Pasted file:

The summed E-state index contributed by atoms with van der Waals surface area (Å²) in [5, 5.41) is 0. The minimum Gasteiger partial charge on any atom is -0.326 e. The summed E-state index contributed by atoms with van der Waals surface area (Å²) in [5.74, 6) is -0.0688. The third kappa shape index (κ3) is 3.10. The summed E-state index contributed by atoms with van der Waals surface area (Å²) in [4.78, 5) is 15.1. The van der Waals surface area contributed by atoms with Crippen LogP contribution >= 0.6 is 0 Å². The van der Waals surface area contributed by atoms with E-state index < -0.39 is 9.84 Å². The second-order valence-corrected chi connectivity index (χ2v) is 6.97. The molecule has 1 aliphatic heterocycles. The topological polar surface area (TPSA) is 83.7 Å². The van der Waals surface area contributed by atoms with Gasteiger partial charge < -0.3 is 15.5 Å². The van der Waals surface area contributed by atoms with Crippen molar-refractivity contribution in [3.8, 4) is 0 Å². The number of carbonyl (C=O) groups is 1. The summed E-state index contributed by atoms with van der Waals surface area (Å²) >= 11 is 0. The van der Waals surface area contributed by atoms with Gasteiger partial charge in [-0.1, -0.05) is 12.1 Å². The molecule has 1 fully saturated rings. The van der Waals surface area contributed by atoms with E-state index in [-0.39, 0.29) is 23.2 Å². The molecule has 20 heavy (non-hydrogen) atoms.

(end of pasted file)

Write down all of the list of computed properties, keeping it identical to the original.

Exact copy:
The summed E-state index contributed by atoms with van der Waals surface area (Å²) in [5, 5.41) is 0. The minimum Gasteiger partial charge on any atom is -0.326 e. The summed E-state index contributed by atoms with van der Waals surface area (Å²) in [5.74, 6) is -0.0688. The third kappa shape index (κ3) is 3.10. The summed E-state index contributed by atoms with van der Waals surface area (Å²) in [4.78, 5) is 15.1. The van der Waals surface area contributed by atoms with Crippen LogP contribution >= 0.6 is 0 Å². The van der Waals surface area contributed by atoms with E-state index < -0.39 is 9.84 Å². The second-order valence-corrected chi connectivity index (χ2v) is 6.97. The molecule has 1 aliphatic heterocycles. The topological polar surface area (TPSA) is 83.7 Å². The van der Waals surface area contributed by atoms with Gasteiger partial charge < -0.3 is 15.5 Å². The van der Waals surface area contributed by atoms with Crippen molar-refractivity contribution in [3.8, 4) is 0 Å². The number of carbonyl (C=O) groups is 1. The summed E-state index contributed by atoms with van der Waals surface area (Å²) >= 11 is 0. The van der Waals surface area contributed by atoms with Gasteiger partial charge in [-0.1, -0.05) is 12.1 Å². The molecule has 1 fully saturated rings. The van der Waals surface area contributed by atoms with E-state index in [-0.39, 0.29) is 23.2 Å². The molecule has 20 heavy (non-hydrogen) atoms.